A new wave of designer “superfakes” are on the rise, with details that are so convincing, it’s becoming more difficult for experienced authenticators to distinguish real from counterfeit—so what does this mean for the luxury market today?
Counterfeit goods are nothing new, especially in the realm of luxury. In the early days of faux products, one could go to a clandestine market or stall (in the Philippines, it’s what many know as the tiangge) to find dozens of knock-off bags from brands like Louis Vuitton or Gucci. However, that was a simpler era, set in a time when genuine luxury products were clearly a cut above their impostor counterparts. Nowadays? Well, the situation is quite different—and it’s both threatening and liberating, depending on who you ask.
Today, a new kind of knock-off is on the rise, which media outlets and consumers have labeled as the “superfake.” These aren’t your average fakes, which often use flimsy materials and flimsier techniques to create vague approximations of the designer goods they’re trying to replicate. Factories in China, specifically its southern areas, have become increasingly skilled in producing fakes that look so real, actual authenticators are having difficulties finding more differences than similarities.
For starters, these Chinese factories are sourcing leather from Italian suppliers—even those that provide materials to luxury brands, as per the Business Insider. Workers in these factories also carefully study the actual designer goods to reverse engineer them, learning exactly what makes them well-built and genuine. This is why many superfakes are actually handmade, rather than mass-produced. The results are products that possess practically imperceptible flaws—if there are any at all.
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Due to the more expensive materials and labor involved in creating these superfakes, many of them are actually pricier than one would expect. According to ABC News Australia, a superfake Hermès can cost $1,000, but a Kelly crocodile-skin bag replica can cost $10,000. Still, these prices are only 10 percent of their genuine counterparts’ values (after all, that’s the core of their appeal).
However, the increasing popularity of these superfakes—which reached an all-time high thanks to online e-commerce—brings up questions about ethics. Besides committing copyright infringement, these fakes also give way to more scams and have inflicted immense damage on the luxury market.
As per Business Insider, the fashion industry lost more than $50 billion in potential sales back in 2020 due to counterfeit goods. Though many luxury brands have been coordinating with authorities to seize knockoff goods before they leave China, a substantial amount of superfakes still make it out. Some sellers have even charged wealthy clients tens of thousands of dollars for these convincing counterfeits.
“The victims here aren’t just luxury brands, it also extends to small and medium businesses, and it undermines intellectual property rights for everybody,” explains economist Andry Satrio Nugroho to ABC News Australia.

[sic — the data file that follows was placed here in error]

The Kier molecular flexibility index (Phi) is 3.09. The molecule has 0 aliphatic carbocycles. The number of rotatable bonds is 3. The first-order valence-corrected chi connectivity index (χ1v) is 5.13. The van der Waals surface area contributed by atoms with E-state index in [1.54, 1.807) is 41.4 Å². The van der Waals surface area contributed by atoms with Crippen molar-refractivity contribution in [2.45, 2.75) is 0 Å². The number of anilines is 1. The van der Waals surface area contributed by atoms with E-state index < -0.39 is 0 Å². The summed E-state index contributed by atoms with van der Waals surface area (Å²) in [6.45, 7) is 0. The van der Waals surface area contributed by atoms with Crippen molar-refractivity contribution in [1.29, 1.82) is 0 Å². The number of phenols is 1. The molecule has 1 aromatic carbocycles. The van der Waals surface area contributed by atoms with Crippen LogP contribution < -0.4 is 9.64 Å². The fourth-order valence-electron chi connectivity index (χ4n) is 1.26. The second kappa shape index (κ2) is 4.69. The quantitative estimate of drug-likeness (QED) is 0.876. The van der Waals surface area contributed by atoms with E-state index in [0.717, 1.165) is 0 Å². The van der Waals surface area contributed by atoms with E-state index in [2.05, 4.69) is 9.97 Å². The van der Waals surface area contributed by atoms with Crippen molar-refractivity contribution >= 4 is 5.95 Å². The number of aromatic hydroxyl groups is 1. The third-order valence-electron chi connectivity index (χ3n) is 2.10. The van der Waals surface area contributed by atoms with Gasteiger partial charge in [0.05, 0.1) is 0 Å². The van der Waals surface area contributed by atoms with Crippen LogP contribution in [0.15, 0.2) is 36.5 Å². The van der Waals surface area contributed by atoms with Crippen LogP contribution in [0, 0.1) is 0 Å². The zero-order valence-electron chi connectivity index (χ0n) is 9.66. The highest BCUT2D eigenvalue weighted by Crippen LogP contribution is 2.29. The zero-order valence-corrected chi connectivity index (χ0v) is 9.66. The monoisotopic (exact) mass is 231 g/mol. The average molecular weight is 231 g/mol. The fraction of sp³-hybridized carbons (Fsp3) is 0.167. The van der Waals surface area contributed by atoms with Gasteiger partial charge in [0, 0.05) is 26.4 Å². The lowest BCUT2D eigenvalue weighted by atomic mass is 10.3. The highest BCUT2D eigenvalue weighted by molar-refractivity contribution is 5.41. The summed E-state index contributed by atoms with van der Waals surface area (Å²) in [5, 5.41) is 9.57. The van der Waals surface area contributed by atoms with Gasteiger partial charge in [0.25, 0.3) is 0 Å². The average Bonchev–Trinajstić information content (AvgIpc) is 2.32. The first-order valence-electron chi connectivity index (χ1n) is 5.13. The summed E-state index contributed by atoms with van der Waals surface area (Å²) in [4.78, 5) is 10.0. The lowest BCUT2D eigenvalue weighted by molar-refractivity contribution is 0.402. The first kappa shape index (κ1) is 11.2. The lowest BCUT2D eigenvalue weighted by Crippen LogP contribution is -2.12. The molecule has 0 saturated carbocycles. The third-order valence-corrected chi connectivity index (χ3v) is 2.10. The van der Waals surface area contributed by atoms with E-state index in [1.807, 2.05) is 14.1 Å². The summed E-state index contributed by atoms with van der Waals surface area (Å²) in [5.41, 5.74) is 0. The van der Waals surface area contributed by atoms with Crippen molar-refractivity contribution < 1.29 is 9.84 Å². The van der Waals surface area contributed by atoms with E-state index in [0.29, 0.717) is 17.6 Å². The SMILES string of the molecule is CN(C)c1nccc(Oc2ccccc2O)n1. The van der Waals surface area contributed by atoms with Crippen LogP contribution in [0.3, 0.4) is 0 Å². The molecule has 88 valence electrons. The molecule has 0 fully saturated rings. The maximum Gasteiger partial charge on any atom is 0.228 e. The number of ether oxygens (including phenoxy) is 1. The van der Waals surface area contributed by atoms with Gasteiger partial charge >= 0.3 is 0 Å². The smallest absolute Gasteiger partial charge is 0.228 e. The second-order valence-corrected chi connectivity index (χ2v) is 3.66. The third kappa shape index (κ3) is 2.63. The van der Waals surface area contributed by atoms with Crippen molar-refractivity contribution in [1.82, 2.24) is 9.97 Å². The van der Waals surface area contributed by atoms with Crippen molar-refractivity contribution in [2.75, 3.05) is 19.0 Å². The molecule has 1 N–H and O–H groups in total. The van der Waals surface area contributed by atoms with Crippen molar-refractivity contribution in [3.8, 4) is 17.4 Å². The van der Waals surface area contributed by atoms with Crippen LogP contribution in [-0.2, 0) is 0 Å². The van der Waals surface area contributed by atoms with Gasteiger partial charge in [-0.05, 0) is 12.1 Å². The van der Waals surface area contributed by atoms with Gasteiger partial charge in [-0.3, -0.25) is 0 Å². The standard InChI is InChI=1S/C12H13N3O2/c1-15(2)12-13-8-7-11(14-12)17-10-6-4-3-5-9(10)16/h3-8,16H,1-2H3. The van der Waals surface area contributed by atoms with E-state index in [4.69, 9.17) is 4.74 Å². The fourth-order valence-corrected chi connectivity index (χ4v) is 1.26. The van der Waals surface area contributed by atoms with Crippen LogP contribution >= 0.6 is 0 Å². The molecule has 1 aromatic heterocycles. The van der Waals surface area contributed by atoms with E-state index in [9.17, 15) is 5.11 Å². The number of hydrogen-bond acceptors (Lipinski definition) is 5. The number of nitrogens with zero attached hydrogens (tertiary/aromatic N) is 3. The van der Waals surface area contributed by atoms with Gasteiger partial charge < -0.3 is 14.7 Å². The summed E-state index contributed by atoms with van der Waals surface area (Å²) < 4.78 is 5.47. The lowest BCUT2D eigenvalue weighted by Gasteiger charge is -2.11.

Training the Average Consumer
Though technology has aided in the popularity of superfakes, it may also be the key to undermining them. Fashion companies are encouraging consumers to learn how to quickly spot these fakes, hoping that they can aid in the fight against imitation goods. According to CNN, a person can now undergo 8,000 hours of training to become a master authenticator at Fashionphile.
Meanwhile, the company RealReal provides retailers with AI software to run initial screenings on potential fakes. The software references a collection of 30 million superfake images to sense small differences in aspects like stitching or embellishment placement.
“I think that we may get to the point where consumers are getting more sophisticated about the resale market — they will be more interested in using codes to track where their particular item has been, and every transaction in which it’s been engaged,” shares Susan Scafidi, founder of the Fashion Law Institute, with CNN.
Liberating Subversion or Grotesque Imitation?
As with any trend, there will always be an oppositional side. Multiple news outlets, including the South China Morning Post, have reported that many Gen-Z individuals are actually embracing superfakes, reframing them as subversive and liberating rather than taboo.
In the midst of economic instability, those without the financial resources to purchase expensive designer goods would rather opt for the next best thing—arguably the closest thing—to the real status symbols. Younger generations born between 1997 to 2012 are willingly purchasing convincing counterfeit products online. In Tiktok alone, dozens of users have unabashedly shown their fake designer hauls and discussed them at length.
This, of course, gives rise to the age-old question: if a status symbol is no longer of high monetary value, is it even a status symbol to begin with? If one removes the nine-digit price tag, what’s left? Is a designer label still powerful when it’s no longer genuine? Even more intriguing: what exactly makes a luxury good “real” enough to be valuable, especially in an age when counterfeit products feature the same materials and techniques for a smaller price?
After all, many of Apple’s products, while sporting designs from the brand’s California headquarters, are assembled in China. Hundreds of other high-end companies outsource their materials and labor from different parts of the world. So what makes luxury goods so different?
One could keep arguing about the intricacies of these loaded questions and the concepts they contend with, yet they may never reach a definitive conclusion. Superfakes may be counterfeits, but for better or for worse, their existence hinges on the very real desires and anxieties of our modern society.
Banner photo by Tamara Bellis via Unsplash.